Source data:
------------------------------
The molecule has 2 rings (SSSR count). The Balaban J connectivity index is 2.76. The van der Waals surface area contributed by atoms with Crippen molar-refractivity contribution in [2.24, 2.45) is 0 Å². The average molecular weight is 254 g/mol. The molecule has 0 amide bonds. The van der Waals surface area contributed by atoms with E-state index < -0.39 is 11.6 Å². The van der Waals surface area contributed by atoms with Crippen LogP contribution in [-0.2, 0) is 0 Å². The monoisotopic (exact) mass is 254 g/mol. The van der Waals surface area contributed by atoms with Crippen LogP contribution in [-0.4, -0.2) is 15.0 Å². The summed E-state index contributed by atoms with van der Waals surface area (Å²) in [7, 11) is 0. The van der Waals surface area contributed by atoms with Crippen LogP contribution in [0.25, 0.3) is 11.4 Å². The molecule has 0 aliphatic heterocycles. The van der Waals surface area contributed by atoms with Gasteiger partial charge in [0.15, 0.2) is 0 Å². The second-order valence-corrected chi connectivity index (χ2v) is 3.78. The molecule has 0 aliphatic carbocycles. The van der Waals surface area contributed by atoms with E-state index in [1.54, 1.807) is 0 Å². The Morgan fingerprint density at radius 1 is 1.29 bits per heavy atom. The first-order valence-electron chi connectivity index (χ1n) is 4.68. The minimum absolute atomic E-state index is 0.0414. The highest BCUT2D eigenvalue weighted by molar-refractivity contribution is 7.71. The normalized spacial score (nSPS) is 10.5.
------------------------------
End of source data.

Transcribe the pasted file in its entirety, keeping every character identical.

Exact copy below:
The molecule has 2 rings (SSSR count). The Balaban J connectivity index is 2.76. The van der Waals surface area contributed by atoms with Crippen molar-refractivity contribution in [2.24, 2.45) is 0 Å². The average molecular weight is 254 g/mol. The molecule has 0 amide bonds. The van der Waals surface area contributed by atoms with E-state index < -0.39 is 11.6 Å². The van der Waals surface area contributed by atoms with Crippen LogP contribution in [-0.2, 0) is 0 Å². The monoisotopic (exact) mass is 254 g/mol. The van der Waals surface area contributed by atoms with Crippen LogP contribution in [-0.4, -0.2) is 15.0 Å². The summed E-state index contributed by atoms with van der Waals surface area (Å²) in [7, 11) is 0. The van der Waals surface area contributed by atoms with Crippen LogP contribution in [0.25, 0.3) is 11.4 Å². The molecule has 0 aliphatic heterocycles. The van der Waals surface area contributed by atoms with Gasteiger partial charge in [0.15, 0.2) is 0 Å². The second-order valence-corrected chi connectivity index (χ2v) is 3.78. The molecule has 0 aliphatic carbocycles. The van der Waals surface area contributed by atoms with E-state index in [1.54, 1.807) is 0 Å². The Morgan fingerprint density at radius 1 is 1.29 bits per heavy atom. The first-order valence-electron chi connectivity index (χ1n) is 4.68. The minimum absolute atomic E-state index is 0.0414. The highest BCUT2D eigenvalue weighted by molar-refractivity contribution is 7.71. The normalized spacial score (nSPS) is 10.5.